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Italy and 6 other EU countries against the new Euro 7 standards

The 7 countries have enough weight to block the adoption of Euro 7 standards in Brussels

(sustainabilityenvironment.com) – The new emission limits for cars and vans are to be trashed. The car industry would spend money unnecessarily, while it could spend these resources on zero-emission vehicles. It is supported by 7 European countries, including Italy, in a very tough stance against the new Euro 7 standards.

We oppose any new rules on exhaust emissions (including new requirements for testing or new emission limits) for cars and vans“, reads a document from Reuters and signed by France, Italy, Czech Republic, Bulgaria, Hungary, Poland, Romania and Slovakia. A patrol large enough (and populous) to constitute a blocking majority: that is to wreck the upcoming negotiations on the Euro 7 emission standards between the Council and Parliament.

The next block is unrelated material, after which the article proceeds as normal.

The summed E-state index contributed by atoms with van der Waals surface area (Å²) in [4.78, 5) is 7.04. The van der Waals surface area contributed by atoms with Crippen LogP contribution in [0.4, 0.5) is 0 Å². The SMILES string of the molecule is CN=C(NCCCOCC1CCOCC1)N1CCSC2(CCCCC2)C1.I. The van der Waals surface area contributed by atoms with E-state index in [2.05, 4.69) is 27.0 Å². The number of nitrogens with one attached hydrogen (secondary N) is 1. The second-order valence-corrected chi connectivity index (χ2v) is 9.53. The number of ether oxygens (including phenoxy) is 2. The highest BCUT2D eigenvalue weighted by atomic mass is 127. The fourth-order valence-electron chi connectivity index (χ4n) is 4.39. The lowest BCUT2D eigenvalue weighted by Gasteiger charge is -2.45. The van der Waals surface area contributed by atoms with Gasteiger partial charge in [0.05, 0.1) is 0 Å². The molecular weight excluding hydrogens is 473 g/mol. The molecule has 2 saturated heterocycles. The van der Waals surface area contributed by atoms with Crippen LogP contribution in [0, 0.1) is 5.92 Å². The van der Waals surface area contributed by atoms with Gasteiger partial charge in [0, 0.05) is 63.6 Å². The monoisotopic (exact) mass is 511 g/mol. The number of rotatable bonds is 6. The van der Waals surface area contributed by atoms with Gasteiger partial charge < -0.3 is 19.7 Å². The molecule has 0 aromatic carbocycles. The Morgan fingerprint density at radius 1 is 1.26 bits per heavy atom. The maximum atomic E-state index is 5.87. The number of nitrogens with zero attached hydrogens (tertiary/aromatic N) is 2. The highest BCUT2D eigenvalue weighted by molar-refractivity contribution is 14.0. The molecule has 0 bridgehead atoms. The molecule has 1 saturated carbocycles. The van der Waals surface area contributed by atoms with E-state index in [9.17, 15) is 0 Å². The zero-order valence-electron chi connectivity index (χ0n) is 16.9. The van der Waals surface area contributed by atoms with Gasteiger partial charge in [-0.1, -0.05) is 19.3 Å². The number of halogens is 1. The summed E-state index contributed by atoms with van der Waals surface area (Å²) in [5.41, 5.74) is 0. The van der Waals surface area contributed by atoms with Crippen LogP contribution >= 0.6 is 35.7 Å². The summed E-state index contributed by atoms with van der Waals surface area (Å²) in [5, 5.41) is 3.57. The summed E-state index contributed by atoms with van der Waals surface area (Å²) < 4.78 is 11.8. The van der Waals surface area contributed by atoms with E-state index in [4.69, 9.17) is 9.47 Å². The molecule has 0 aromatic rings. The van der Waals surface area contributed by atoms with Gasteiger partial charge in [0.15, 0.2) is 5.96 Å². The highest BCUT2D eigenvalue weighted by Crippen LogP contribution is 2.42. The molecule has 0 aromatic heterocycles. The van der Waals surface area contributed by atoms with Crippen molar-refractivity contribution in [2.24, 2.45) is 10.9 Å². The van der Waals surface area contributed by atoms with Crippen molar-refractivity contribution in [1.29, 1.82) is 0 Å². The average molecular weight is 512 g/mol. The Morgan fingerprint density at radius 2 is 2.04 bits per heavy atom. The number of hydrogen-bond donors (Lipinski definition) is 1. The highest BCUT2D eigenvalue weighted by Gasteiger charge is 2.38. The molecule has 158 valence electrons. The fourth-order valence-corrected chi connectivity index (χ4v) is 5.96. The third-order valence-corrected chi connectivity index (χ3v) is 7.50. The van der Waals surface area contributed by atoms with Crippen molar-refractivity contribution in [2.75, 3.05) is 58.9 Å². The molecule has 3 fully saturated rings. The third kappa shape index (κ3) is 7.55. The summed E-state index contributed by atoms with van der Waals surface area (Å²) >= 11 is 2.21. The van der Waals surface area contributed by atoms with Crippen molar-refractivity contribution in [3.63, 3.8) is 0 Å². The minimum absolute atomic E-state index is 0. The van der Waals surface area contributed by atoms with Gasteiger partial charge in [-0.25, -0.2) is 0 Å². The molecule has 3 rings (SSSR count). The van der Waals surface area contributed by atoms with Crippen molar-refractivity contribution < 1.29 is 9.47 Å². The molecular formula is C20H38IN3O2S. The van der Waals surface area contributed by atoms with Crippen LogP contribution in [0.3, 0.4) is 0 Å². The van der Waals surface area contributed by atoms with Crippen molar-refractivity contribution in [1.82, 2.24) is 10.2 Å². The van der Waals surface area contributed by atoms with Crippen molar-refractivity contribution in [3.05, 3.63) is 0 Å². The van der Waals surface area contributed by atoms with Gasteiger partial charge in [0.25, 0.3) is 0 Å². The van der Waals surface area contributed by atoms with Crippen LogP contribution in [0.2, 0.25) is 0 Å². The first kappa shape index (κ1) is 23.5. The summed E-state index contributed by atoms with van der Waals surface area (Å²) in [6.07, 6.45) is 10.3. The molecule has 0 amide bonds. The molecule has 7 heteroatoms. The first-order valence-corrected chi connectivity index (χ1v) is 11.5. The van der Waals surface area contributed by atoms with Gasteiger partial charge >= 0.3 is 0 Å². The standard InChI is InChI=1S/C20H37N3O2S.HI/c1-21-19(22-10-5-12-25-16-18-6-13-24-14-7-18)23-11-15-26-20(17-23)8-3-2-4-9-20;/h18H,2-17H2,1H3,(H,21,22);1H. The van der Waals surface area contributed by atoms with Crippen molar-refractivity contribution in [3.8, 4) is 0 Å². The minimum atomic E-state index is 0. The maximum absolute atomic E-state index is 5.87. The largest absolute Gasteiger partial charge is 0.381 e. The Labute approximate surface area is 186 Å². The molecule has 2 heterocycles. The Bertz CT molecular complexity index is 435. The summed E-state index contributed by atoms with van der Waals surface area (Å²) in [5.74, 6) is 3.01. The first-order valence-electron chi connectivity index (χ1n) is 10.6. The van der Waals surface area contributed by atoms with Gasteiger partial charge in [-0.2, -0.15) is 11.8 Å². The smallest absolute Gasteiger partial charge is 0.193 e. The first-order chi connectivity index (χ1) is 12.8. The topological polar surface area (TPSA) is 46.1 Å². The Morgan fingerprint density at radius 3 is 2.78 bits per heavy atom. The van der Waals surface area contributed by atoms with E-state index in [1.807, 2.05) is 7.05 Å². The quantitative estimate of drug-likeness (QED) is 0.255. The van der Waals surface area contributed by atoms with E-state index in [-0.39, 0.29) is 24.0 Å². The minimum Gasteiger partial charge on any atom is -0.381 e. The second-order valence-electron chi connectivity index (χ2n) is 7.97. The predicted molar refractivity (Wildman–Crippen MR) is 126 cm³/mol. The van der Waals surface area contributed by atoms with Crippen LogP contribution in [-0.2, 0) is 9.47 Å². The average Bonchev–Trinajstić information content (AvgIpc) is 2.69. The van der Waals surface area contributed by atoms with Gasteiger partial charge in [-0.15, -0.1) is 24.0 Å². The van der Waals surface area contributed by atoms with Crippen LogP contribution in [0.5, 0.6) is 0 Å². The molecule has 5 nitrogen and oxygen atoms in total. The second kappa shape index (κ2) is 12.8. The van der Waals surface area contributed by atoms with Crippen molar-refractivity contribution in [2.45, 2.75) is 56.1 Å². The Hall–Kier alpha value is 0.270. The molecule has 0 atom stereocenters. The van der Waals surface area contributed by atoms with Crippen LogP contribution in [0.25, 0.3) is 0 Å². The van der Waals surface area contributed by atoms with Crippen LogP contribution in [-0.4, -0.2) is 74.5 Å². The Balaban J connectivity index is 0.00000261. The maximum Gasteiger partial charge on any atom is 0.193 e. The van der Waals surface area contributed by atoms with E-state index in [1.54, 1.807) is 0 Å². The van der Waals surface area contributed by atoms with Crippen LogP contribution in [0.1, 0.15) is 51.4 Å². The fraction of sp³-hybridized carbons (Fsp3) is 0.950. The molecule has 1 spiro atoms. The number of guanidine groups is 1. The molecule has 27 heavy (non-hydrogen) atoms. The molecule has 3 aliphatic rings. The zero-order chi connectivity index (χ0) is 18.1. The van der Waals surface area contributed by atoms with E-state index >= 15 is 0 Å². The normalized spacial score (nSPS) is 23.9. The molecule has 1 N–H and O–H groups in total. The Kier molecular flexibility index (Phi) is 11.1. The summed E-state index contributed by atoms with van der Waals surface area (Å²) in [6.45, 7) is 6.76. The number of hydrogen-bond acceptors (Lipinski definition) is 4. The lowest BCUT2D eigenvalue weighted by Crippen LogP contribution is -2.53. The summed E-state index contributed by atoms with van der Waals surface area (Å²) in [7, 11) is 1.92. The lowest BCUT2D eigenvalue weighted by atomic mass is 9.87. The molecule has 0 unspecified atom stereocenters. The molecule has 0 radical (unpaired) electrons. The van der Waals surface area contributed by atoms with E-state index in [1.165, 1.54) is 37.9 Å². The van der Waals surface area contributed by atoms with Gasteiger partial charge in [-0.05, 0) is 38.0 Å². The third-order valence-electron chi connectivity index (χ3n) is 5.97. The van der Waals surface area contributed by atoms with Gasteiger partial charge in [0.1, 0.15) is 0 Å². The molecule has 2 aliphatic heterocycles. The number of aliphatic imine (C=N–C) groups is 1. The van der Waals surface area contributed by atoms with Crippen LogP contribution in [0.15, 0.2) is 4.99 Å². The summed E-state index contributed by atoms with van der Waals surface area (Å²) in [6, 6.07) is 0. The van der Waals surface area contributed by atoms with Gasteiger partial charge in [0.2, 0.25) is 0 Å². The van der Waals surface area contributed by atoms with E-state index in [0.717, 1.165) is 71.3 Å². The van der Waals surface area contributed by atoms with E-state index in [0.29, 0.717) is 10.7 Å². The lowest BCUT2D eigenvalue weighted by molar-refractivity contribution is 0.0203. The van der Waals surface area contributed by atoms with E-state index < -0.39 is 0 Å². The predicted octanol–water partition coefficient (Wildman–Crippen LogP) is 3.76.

The winding road to Euro 7 standards

After the push and pull on the phase out of endothermic cars by 2035 staged between January and March this year, the decarbonisation of road transport in Europe is going to experience a new moment of passion. But if for the farewell to diesel and petrol vehicles the critics asked for simple changes, and in fact they got the ok also for electric fuels (which work with traditional engines), on Euro 7 standards the position is even harder.

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In fact, the criticism had already started in the preparation of the proposal by the Commission. That he had tended his ear to the car manufacturers. Compared to the first draft, the text presented last November had already filed down the most angular aspects, greatly lowering the limits for the main categories of pollutants and, in some cases, leaving them identical to those in force today with Euro 6d.

If politics begins to cross the blades on this issue – with the transition of transport that has become a very important topic in some internal agendas, including the Italian – the car industry increases the dose and fears production costs much higher. Compared to the Brussels forecasts, according to a study by Frontier Economics circulated by ACEA, the European automotive trade association, the costs to be incurred if the Euro 7 standards came into force would be 4 to 10 times higher.

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